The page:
Ailing song

[ahy-ling] /ˈaɪˈlɪŋ/ (show ipa), .
[ching-ling] /ˈtʃɪŋˈlɪŋ/ (show ipa), .
[mey-ling] /ˈmeɪˈlɪŋ/ (show ipa), .
[zœ-wuhn] /ˈzœˈwʌn/ (show ipa), .

a piece of music, usually employing a verbal text, composed for the voice, esp one intended for performance by a soloist
the whole repertory of such pieces
(as modifier): a song book

poetical composition; poetry
the characteristic tuneful call or sound made by certain birds or insects
the act or process of singing: they raised their voices in song
for a song, at a bargain price
(brit, informal) on song, performing at peak efficiency or ability
the pinyin transliteration of the chinese name for sung

old english sang “voice, song, art of singing; metrical composition adapted for singing, psalm, poem,” from proto-germanic -sangwaz (cf. old norse söngr, norwegian song, swedish sång, old saxon, danish, old frisian, old high german, german sang, middle dutch sanc, dutch zang, gothic saggws), from pie -songwh-o- “singing, song,” from -sengwh- “to sing, make an incantation” (see sing (v.)).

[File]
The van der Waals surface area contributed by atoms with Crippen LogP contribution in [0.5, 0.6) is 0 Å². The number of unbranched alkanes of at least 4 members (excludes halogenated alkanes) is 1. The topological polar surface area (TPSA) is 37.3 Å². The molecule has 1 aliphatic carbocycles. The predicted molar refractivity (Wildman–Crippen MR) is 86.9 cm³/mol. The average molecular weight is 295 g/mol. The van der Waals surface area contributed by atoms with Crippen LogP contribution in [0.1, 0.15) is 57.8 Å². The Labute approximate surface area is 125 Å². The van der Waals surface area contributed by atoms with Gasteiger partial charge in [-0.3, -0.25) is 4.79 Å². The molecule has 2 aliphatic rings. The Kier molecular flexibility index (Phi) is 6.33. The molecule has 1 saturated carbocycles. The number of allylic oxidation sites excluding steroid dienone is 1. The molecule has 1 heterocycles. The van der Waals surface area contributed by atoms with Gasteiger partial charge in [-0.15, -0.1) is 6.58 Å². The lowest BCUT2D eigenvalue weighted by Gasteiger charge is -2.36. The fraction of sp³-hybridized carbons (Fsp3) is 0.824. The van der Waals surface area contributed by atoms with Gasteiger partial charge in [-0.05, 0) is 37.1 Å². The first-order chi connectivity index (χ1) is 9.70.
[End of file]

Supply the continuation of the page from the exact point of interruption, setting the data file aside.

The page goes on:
phrase for a song “for a trifle, for little or nothing” is from “all’s well” iii.ii.9 (the identical image, por du son, is in old french. with a song in (one’s) heart “feeling joy” is first attested 1930 in lorenz hart’s lyric. song and dance as a form of vaudeville act is attested from 1872; figurative sense of “rigmarole” is from 1895.

noun phrase

something or someone bedraggled, perhaps due to weather (1928+)

related terms

like something the cat dragged in
in addition to the idiom beginning with
also see:

for a song
swan song

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